October 15 – October 21, 2018
The ruling elite

Rejuvenation of the Belarusian state machinery is ongoing; the government is promoting reforms

The situation has gotten better
Rejuvenation of the Belarusian state machinery is ongoing; the government is promoting reforms

The Belarusian leadership is attempting to improve the personnel policy and rejuvenate the ruling elite through making a succession pool from younger public employees. The economic authorities have adopted a progressive and market-oriented strategy and an action plan to support entrepreneurship in the coming years.

The Belarusian leadership appears to have concerns about the brain drain from Belarus, including the emigration of the promising youth. Until now, labour emigration from Belarus relaxed pressure on the labour market, reduced tension over low wages, and enabled the authorities to report low unemployment rates. Now, the authorities appear to start having concerns about the working-age population decreasing in number amid the growing army of pensioners. In addition, the reduced number of employees has a negative impact on the pension fund and causes its deficit. The president is attempting to stop the brain drain by promising a social elevator to ambitious young managers, which is particularly relevant for the border regions where labour and student migration is most dramatic.

The president instructed his ideologists to improve contacts with the population to ensure better feedback. Amidst approaching parliamentary and presidential campaigns, the authorities are becoming more sensitive to people’s demands.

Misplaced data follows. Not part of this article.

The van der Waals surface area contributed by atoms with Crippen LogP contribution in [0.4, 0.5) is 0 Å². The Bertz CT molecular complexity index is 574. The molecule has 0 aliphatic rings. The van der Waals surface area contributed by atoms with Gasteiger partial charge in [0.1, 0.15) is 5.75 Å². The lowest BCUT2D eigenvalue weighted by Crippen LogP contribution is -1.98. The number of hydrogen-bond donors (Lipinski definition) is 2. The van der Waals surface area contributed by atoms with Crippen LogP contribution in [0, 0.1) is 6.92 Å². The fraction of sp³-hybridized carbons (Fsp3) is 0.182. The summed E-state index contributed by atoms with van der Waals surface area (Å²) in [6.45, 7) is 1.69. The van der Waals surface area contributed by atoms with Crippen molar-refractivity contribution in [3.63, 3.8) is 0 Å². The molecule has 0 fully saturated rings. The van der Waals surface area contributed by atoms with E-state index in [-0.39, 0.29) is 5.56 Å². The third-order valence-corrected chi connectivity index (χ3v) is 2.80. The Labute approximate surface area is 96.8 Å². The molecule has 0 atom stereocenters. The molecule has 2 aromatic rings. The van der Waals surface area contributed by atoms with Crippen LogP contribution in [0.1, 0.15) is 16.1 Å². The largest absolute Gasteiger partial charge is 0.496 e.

President Lukashenka has set the limits of the administration influence on the government in yet another attempt to give more powers to the government in implementing the economic policy.

Prime Minister Rumas was most probably empowered by the top leadership to somewhat liberalise the economy and implement measures, which may be unpopular among the public sector. For example, the government’s new economic development programme envisages annual cuts in support for the reals sector, which is likely to make industrialists discontent. In addition, the economic authorities anticipate to gradually extend the private sector in the economy, that is, after the election campaign of 2019/2020. That said, the political leadership would monitor and adjust government policies should tension and discontent in society increase.

The authorities are prompted to respond to the public demand for reforms and carry out gradual transformations in the economy, however, hope to put them aside until the end of election campaigns.

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Once a week, in coordination with a group of prominent Belarusian analysts, we provide analytical commentaries on the most topical and relevant issues, including the behind-the-scenes processes occurring in Belarus. These commentaries are available in Belarusian, Russian, and English.

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